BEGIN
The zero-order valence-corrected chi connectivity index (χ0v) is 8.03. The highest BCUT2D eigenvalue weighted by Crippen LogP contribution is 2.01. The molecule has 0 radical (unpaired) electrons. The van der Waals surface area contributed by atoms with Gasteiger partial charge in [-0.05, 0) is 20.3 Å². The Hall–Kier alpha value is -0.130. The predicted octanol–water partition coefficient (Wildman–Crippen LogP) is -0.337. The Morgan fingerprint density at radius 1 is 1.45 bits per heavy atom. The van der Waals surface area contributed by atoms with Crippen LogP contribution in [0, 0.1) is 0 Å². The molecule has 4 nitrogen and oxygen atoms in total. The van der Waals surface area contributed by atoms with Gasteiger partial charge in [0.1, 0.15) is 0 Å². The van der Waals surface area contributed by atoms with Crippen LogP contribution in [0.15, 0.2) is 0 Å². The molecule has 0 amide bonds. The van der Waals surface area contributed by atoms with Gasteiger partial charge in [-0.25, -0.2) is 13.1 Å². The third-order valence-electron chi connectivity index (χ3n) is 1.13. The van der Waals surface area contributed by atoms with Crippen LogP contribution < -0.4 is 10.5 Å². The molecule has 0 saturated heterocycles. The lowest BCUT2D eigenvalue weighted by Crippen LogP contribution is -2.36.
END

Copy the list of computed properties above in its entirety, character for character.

The zero-order valence-corrected chi connectivity index (χ0v) is 8.03. The highest BCUT2D eigenvalue weighted by Crippen LogP contribution is 2.01. The molecule has 0 radical (unpaired) electrons. The van der Waals surface area contributed by atoms with Gasteiger partial charge in [-0.05, 0) is 20.3 Å². The Hall–Kier alpha value is -0.130. The predicted octanol–water partition coefficient (Wildman–Crippen LogP) is -0.337. The Morgan fingerprint density at radius 1 is 1.45 bits per heavy atom. The van der Waals surface area contributed by atoms with Crippen LogP contribution in [0, 0.1) is 0 Å². The molecule has 4 nitrogen and oxygen atoms in total. The van der Waals surface area contributed by atoms with Gasteiger partial charge in [0.1, 0.15) is 0 Å². The van der Waals surface area contributed by atoms with Crippen LogP contribution in [0.15, 0.2) is 0 Å². The molecule has 0 amide bonds. The van der Waals surface area contributed by atoms with Gasteiger partial charge in [-0.25, -0.2) is 13.1 Å². The third-order valence-electron chi connectivity index (χ3n) is 1.13. The van der Waals surface area contributed by atoms with Crippen LogP contribution < -0.4 is 10.5 Å². The molecule has 0 saturated heterocycles. The lowest BCUT2D eigenvalue weighted by Crippen LogP contribution is -2.36.